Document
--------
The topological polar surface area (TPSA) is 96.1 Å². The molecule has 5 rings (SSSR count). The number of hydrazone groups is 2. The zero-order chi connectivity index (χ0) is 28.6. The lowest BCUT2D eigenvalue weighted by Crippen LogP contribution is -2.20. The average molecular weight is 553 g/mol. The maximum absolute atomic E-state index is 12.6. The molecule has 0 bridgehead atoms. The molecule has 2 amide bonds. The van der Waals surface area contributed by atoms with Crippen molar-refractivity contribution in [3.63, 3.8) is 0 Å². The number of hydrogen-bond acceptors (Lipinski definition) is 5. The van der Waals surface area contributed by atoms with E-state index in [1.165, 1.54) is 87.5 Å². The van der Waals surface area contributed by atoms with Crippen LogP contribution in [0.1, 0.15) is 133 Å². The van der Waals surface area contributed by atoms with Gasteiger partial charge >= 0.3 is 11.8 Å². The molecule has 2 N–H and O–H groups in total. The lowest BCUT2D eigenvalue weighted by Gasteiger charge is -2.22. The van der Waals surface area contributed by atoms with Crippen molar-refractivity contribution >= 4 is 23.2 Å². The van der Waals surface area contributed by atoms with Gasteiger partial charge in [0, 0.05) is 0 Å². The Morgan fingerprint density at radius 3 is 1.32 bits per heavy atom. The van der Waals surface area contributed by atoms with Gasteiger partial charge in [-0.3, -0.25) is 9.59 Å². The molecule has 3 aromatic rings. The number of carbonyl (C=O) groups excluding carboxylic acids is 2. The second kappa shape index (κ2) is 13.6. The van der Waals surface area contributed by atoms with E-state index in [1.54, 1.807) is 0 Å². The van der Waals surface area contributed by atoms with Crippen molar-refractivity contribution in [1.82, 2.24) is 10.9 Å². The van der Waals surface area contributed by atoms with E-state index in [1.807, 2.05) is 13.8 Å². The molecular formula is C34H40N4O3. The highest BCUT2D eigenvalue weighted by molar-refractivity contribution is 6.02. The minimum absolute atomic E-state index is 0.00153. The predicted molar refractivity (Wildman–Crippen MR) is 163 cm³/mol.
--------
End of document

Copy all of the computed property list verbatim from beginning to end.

The topological polar surface area (TPSA) is 96.1 Å². The molecule has 5 rings (SSSR count). The number of hydrazone groups is 2. The zero-order chi connectivity index (χ0) is 28.6. The lowest BCUT2D eigenvalue weighted by Crippen LogP contribution is -2.20. The average molecular weight is 553 g/mol. The maximum absolute atomic E-state index is 12.6. The molecule has 0 bridgehead atoms. The molecule has 2 amide bonds. The van der Waals surface area contributed by atoms with Crippen molar-refractivity contribution in [3.63, 3.8) is 0 Å². The number of hydrogen-bond acceptors (Lipinski definition) is 5. The van der Waals surface area contributed by atoms with E-state index in [1.165, 1.54) is 87.5 Å². The van der Waals surface area contributed by atoms with Crippen LogP contribution in [0.1, 0.15) is 133 Å². The van der Waals surface area contributed by atoms with Gasteiger partial charge >= 0.3 is 11.8 Å². The molecule has 2 N–H and O–H groups in total. The lowest BCUT2D eigenvalue weighted by Gasteiger charge is -2.22. The van der Waals surface area contributed by atoms with Crippen molar-refractivity contribution >= 4 is 23.2 Å². The van der Waals surface area contributed by atoms with Gasteiger partial charge in [0, 0.05) is 0 Å². The Morgan fingerprint density at radius 3 is 1.32 bits per heavy atom. The van der Waals surface area contributed by atoms with Gasteiger partial charge in [-0.3, -0.25) is 9.59 Å². The molecule has 3 aromatic rings. The number of carbonyl (C=O) groups excluding carboxylic acids is 2. The second kappa shape index (κ2) is 13.6. The van der Waals surface area contributed by atoms with E-state index in [1.54, 1.807) is 0 Å². The van der Waals surface area contributed by atoms with Crippen molar-refractivity contribution in [1.82, 2.24) is 10.9 Å². The van der Waals surface area contributed by atoms with E-state index in [1.807, 2.05) is 13.8 Å². The molecular formula is C34H40N4O3. The highest BCUT2D eigenvalue weighted by molar-refractivity contribution is 6.02. The minimum absolute atomic E-state index is 0.00153. The predicted molar refractivity (Wildman–Crippen MR) is 163 cm³/mol.